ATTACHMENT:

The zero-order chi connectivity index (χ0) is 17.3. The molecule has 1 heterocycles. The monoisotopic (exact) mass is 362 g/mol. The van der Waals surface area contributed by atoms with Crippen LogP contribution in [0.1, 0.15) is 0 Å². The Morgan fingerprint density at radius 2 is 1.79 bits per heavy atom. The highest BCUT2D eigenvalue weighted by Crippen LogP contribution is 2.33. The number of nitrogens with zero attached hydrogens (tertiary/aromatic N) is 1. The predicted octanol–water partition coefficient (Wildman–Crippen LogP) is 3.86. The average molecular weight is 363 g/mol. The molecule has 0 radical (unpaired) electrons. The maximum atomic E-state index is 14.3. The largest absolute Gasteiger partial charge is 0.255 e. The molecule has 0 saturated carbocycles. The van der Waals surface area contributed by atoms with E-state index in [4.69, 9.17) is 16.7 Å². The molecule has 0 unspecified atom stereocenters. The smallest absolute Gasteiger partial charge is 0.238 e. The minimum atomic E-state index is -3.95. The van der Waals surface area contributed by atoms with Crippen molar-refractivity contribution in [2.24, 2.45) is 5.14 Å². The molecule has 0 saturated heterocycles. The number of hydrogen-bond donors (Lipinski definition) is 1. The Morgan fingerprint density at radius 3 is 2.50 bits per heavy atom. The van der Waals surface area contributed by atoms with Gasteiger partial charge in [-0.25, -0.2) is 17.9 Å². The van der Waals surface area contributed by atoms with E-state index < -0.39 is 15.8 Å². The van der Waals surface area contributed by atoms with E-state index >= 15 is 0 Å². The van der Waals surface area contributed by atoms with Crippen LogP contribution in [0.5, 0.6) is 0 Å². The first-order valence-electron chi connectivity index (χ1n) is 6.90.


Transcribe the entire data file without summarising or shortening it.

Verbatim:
The zero-order chi connectivity index (χ0) is 17.3. The molecule has 1 heterocycles. The monoisotopic (exact) mass is 362 g/mol. The van der Waals surface area contributed by atoms with Crippen LogP contribution in [0.1, 0.15) is 0 Å². The Morgan fingerprint density at radius 2 is 1.79 bits per heavy atom. The highest BCUT2D eigenvalue weighted by Crippen LogP contribution is 2.33. The number of nitrogens with zero attached hydrogens (tertiary/aromatic N) is 1. The predicted octanol–water partition coefficient (Wildman–Crippen LogP) is 3.86. The average molecular weight is 363 g/mol. The molecule has 0 radical (unpaired) electrons. The maximum atomic E-state index is 14.3. The largest absolute Gasteiger partial charge is 0.255 e. The molecule has 0 saturated carbocycles. The van der Waals surface area contributed by atoms with E-state index in [4.69, 9.17) is 16.7 Å². The molecule has 0 unspecified atom stereocenters. The smallest absolute Gasteiger partial charge is 0.238 e. The minimum atomic E-state index is -3.95. The van der Waals surface area contributed by atoms with Crippen molar-refractivity contribution in [2.24, 2.45) is 5.14 Å². The molecule has 0 saturated heterocycles. The number of hydrogen-bond donors (Lipinski definition) is 1. The Morgan fingerprint density at radius 3 is 2.50 bits per heavy atom. The van der Waals surface area contributed by atoms with Gasteiger partial charge in [-0.25, -0.2) is 17.9 Å². The van der Waals surface area contributed by atoms with E-state index < -0.39 is 15.8 Å². The van der Waals surface area contributed by atoms with E-state index >= 15 is 0 Å². The van der Waals surface area contributed by atoms with Crippen LogP contribution in [0.5, 0.6) is 0 Å². The first-order valence-electron chi connectivity index (χ1n) is 6.90.